“The veil between the worlds is thinning.”
Whether Hellebore editor Maria J Perez Cuervo is referring to Samhain specifically, or knows something we don’t, I’m not sure. But I do know that there’s no more appropriate time of year to consider the barrier between this world and others.
Issue 8’s tutelary spirit is William Blake as it explores those who have peered through the doors of perception, what fates may await those who do, and what may be found there.
I recently reviewed the British Library’s The Horned God: Weird Tales of the Great God Pan. There’s a satisfying synchronicity between that book and the excellent article here by Katy Soar. Entitled, with happy inevitability, ‘The Piper at the Gates of Dawn’, Soar explores music’s role in the revelation of the sacred, and the manner in which two fragile 60s visionaries – Pink Floyd’s wayward genius Syd Barrett and Brian Jones, founder of the Rolling Stones – helped make the “music of the 60s…prove to be a grove in which to worship Pan”. Barrett “believed he had looked beyond the veil and encountered Pan himself in Grantchester Meadows”, and to his contemporaries (while, admittedly, on LSD) Jones “appeared as Pan, an urbane satyr”. We now view both of these figures, for slightly different reasons, as “doomed” but at the height of their powers would have appeared quite the opposite. This article returns them to their contemporary status.
Although the respective fates of Barrett and Jones should be a reminder for all such travellers to tread carefully, Catherine Winter and Finn Robinson’s ‘The Entheogenic Garden’ is a handy primer to which Northern Hemisphere plants would let you, too, break on through to the other side.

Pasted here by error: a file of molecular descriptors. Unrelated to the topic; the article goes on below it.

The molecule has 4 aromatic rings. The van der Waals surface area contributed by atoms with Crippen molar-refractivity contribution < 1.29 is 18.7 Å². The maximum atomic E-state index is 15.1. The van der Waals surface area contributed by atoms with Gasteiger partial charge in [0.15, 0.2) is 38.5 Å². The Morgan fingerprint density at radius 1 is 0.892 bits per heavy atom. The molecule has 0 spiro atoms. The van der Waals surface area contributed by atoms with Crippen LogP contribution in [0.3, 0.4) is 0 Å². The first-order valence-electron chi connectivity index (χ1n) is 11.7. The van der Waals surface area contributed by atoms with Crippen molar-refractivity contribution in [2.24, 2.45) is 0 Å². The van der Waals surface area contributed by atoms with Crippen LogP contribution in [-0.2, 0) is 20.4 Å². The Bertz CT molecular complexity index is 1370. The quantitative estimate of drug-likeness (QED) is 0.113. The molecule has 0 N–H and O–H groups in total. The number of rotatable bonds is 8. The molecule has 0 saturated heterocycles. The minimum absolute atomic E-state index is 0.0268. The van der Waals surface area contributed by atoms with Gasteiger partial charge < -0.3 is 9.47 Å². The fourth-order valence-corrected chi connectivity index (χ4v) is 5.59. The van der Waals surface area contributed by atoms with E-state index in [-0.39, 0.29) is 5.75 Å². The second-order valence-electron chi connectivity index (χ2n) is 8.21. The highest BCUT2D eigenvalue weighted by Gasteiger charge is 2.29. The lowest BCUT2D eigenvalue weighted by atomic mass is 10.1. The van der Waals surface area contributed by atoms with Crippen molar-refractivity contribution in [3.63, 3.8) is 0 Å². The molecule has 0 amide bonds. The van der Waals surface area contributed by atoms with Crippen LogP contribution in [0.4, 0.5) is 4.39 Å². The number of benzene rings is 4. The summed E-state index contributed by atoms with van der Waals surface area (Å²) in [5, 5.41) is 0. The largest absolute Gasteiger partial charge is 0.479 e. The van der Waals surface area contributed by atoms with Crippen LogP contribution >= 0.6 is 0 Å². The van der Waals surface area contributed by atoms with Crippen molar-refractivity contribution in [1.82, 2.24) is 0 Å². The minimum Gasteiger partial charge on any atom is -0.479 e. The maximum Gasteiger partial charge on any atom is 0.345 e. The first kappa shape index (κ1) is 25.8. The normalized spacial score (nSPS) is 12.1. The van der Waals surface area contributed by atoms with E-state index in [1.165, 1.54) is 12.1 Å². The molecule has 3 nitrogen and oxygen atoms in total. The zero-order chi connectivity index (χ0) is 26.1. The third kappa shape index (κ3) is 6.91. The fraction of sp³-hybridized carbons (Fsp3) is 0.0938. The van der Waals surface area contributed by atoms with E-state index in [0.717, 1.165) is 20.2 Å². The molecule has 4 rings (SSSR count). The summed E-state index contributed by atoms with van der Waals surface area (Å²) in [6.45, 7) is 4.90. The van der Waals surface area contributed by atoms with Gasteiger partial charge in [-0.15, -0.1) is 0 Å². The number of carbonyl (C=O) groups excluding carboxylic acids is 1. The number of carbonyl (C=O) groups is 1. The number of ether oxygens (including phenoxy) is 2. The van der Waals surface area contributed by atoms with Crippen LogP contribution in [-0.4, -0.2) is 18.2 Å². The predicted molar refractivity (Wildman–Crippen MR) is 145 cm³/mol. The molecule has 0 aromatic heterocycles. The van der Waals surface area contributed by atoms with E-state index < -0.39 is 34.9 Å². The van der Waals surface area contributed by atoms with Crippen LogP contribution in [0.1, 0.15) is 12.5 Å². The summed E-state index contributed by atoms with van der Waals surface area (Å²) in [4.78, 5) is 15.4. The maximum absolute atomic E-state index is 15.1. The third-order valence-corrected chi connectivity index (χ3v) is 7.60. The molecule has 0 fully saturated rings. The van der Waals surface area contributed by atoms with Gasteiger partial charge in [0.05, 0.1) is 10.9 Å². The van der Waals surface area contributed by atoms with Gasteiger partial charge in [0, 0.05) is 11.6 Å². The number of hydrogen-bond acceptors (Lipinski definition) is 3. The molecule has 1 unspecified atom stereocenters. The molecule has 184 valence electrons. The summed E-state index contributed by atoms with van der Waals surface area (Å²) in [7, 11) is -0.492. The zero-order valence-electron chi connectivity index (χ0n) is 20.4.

Nadia Choucha looks at surrealist Leonora Carrington and how her life and art were dedicated (and not always by choice) to bringing back revelations from journeys initiated by magic, madness and therapy. In a related vein, I enjoyed James Machin’s examination of David Rudkin’s classic, powerful drama Penda’s Fen through the prism of Joseph Campbell and the Native American “Vision Quest”, and Verity Holloway’s exploration the life and works of Dante Gabriel Rossetti.
There’s a warning to those who may go beyond the veil in search of Faeries, in John Reppion’s study of the history and folklore (and there’s not always a distinction between the two) of “fairy ointment”. Elsewhere there is the fascinating tale of the Devon plumber’s son who fooled the publishing world with his “autobiographical” tale of a Tibetan Lama. Perez Cuervo recounts this curious episode from the 1950s which is even stranger than it sounds: Cyril Henry Hoskin was a hoaxer in the eyes of the world, but through an act of self-creation continued to live “as” T. Lobsang Rampa for decades until his death. If the “hoaxer” believes it, is it really a hoax?
Finally Rob Young, whose The Magic Box is a must-read, looks at the anarchic power of folk music. (My one complaint is that he repeatedly conflates ‘England’ with ‘Britain’, i.e. “the British landscape…the idea that there are two Englands…”: ‘England’ and ‘Britain’ are not interchangeable concepts; they are not the same thing.)
Hellebore is a superbly-produced zine with a distinctive style and academic rigour, and this issue drips with a blend of psychedelic art reminiscent of Peter Max, and the familiar art-nouveau style of previous issues, courtesy of Nathaniel Hébert. Highly recommended.